Annual hours is the name given to the system whereby employees are contracted to work a certain number of hours per year, while the actual hours worked each week may vary.
There may be some positive flexibilities for workers, but the overall bias is heavily in favour of the employer. Therefore, careful negotiations on proposals for a scheme are advised in order to ensure that necessary safeguards built into the scheme.
Annual hours can reduce problems for employers with a varying workload but they create common problems for workers who may be required to work unexpectedly or at inconvenient times.
Nevertheless, there are advantages for workers, for example:
- The ability to modify working patterns to suit personal circumstances.
- Consistent salary payments each month even where the hours worked may vary.
- Quieter periods of the year enable the employee to have blocks of time off.
- The security of knowing personal rosters well in advance.
For organisations, there is clearly an advantage in being able to match staffing levels to fluctuations in workload over the course of the year and the possibility of reducing the use of agency staff, thereby reducing costs.
Good practice guidelines
Negotiators and reps should seek to agree:
- That management anticipates the workload, plans rosters in advance, and reduces the working year to bring contracted annual hours closer into line with rostered hours.
- A maximum limit for daily and weekly hours; there may be scope to negotiate a reduction in hours of the average working week in exchange for flexibility for the employer.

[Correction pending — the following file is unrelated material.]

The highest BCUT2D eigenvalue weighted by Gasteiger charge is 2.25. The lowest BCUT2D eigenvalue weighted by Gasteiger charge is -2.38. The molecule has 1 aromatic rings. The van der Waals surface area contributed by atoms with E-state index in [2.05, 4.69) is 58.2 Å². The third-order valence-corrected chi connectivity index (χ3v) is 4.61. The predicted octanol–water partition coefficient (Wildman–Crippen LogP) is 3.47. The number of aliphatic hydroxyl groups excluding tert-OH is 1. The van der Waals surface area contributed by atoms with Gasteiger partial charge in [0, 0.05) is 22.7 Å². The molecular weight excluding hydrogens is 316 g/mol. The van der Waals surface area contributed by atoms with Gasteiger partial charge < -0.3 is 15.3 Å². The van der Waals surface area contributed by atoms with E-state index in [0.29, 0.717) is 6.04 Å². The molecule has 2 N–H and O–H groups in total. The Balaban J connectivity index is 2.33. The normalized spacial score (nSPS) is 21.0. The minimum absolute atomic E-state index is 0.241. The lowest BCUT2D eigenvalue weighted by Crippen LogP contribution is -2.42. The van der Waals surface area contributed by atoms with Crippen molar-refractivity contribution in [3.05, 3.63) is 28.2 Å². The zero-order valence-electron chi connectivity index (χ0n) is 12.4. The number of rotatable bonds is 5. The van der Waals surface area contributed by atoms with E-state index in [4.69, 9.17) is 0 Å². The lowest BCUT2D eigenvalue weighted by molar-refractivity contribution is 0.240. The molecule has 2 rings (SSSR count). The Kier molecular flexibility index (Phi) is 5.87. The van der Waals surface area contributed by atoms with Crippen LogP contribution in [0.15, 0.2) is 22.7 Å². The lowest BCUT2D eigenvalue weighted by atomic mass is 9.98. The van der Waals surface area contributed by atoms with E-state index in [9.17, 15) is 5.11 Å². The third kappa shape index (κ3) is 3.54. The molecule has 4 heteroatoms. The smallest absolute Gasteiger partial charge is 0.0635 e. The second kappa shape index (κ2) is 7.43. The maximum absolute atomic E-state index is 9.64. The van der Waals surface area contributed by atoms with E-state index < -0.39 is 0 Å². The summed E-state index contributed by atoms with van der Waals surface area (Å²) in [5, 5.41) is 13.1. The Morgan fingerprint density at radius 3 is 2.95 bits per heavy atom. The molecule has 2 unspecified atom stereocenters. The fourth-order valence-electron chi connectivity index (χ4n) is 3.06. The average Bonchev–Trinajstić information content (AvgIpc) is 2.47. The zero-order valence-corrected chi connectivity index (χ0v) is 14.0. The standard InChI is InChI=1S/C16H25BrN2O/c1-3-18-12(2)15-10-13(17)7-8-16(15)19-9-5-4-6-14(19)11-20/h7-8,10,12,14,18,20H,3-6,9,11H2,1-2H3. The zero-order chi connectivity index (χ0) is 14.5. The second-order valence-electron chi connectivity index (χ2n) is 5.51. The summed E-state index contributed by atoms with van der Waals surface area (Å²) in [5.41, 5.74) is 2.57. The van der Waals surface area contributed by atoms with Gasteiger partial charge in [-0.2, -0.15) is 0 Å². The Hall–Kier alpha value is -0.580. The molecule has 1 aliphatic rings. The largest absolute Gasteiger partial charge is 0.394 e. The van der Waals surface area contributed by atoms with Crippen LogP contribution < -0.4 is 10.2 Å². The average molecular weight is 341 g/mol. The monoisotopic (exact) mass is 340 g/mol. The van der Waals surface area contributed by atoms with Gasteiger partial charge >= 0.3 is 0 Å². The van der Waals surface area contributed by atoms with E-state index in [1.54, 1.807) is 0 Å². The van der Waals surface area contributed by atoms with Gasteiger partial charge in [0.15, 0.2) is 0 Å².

- Adequate breaks are built into the agreement.
- That the employer takes account of time off for annual leave before determining the number of hours required per year and before matching labour supply against labour requirements.
- A limit to commitment hours and procedures for their use.
- That commitment hours are used for predictable labour needs and training, rather than as emergency cover.
- That any unplanned labour use is examined so that there is cover from those workers already at work, before someone is called in.
- That swapping of shifts is allowed.
- The facility to wipe the slate clean or reduce outstanding banked hours commitments at regular intervals, rather than let them build up.
- That appropriate arrangements are made for compensating hours worked at unsocial times (eg weekends, public holidays, unsocial hours) are at premium rates.
- Callout compensation. For instance a certain number of hours could be taken off the individual's commitment hours for each callout, counting standby shifts against commitment hours.
- Adequate notice of a requirement to work commitment hours, so that individuals have some discretion in agreeing to work at a particular time.
Annual hours schemes operate at BAE Systems, Countryside Council for Wales, Defra, DSTL, Forestry Commission, Historic Scotland, Natural England, Office of Rail Regulation and UK Power Networks.